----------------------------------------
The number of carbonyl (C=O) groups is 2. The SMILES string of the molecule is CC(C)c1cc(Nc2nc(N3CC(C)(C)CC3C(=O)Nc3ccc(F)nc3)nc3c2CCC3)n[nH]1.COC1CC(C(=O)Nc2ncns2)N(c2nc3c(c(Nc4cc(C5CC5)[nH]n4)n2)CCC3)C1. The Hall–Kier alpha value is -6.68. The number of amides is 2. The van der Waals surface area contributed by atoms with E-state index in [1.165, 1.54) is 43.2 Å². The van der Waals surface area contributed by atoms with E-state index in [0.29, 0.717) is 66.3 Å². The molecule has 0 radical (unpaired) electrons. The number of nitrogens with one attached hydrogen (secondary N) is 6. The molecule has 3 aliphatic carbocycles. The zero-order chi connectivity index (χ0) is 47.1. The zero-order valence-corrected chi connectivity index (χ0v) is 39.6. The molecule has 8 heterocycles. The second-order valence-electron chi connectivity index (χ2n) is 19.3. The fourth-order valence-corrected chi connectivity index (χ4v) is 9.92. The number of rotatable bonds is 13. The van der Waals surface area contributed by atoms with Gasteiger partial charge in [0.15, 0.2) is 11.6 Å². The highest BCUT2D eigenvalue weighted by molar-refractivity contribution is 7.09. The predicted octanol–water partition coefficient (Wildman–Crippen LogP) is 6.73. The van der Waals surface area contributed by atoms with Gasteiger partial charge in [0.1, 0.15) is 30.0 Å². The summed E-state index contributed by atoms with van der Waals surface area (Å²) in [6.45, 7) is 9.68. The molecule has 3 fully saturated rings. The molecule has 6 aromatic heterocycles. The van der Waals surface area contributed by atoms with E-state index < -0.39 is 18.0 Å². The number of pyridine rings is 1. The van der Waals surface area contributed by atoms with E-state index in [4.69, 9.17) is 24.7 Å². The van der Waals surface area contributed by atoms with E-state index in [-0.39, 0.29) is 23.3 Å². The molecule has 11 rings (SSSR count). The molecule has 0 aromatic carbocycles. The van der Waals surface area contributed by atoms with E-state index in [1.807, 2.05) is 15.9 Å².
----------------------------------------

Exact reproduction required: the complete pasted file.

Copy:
The number of carbonyl (C=O) groups is 2. The SMILES string of the molecule is CC(C)c1cc(Nc2nc(N3CC(C)(C)CC3C(=O)Nc3ccc(F)nc3)nc3c2CCC3)n[nH]1.COC1CC(C(=O)Nc2ncns2)N(c2nc3c(c(Nc4cc(C5CC5)[nH]n4)n2)CCC3)C1. The Hall–Kier alpha value is -6.68. The number of amides is 2. The van der Waals surface area contributed by atoms with E-state index in [1.165, 1.54) is 43.2 Å². The van der Waals surface area contributed by atoms with E-state index in [0.29, 0.717) is 66.3 Å². The molecule has 0 radical (unpaired) electrons. The number of nitrogens with one attached hydrogen (secondary N) is 6. The molecule has 3 aliphatic carbocycles. The zero-order chi connectivity index (χ0) is 47.1. The zero-order valence-corrected chi connectivity index (χ0v) is 39.6. The molecule has 8 heterocycles. The second-order valence-electron chi connectivity index (χ2n) is 19.3. The fourth-order valence-corrected chi connectivity index (χ4v) is 9.92. The number of rotatable bonds is 13. The van der Waals surface area contributed by atoms with Gasteiger partial charge in [0.15, 0.2) is 11.6 Å². The highest BCUT2D eigenvalue weighted by molar-refractivity contribution is 7.09. The predicted octanol–water partition coefficient (Wildman–Crippen LogP) is 6.73. The van der Waals surface area contributed by atoms with Gasteiger partial charge in [0.1, 0.15) is 30.0 Å². The summed E-state index contributed by atoms with van der Waals surface area (Å²) in [6.45, 7) is 9.68. The molecule has 3 fully saturated rings. The molecule has 6 aromatic heterocycles. The van der Waals surface area contributed by atoms with E-state index < -0.39 is 18.0 Å². The number of pyridine rings is 1. The van der Waals surface area contributed by atoms with E-state index in [4.69, 9.17) is 24.7 Å². The van der Waals surface area contributed by atoms with E-state index in [-0.39, 0.29) is 23.3 Å². The molecule has 11 rings (SSSR count). The molecule has 0 aromatic carbocycles. The van der Waals surface area contributed by atoms with E-state index in [1.807, 2.05) is 15.9 Å².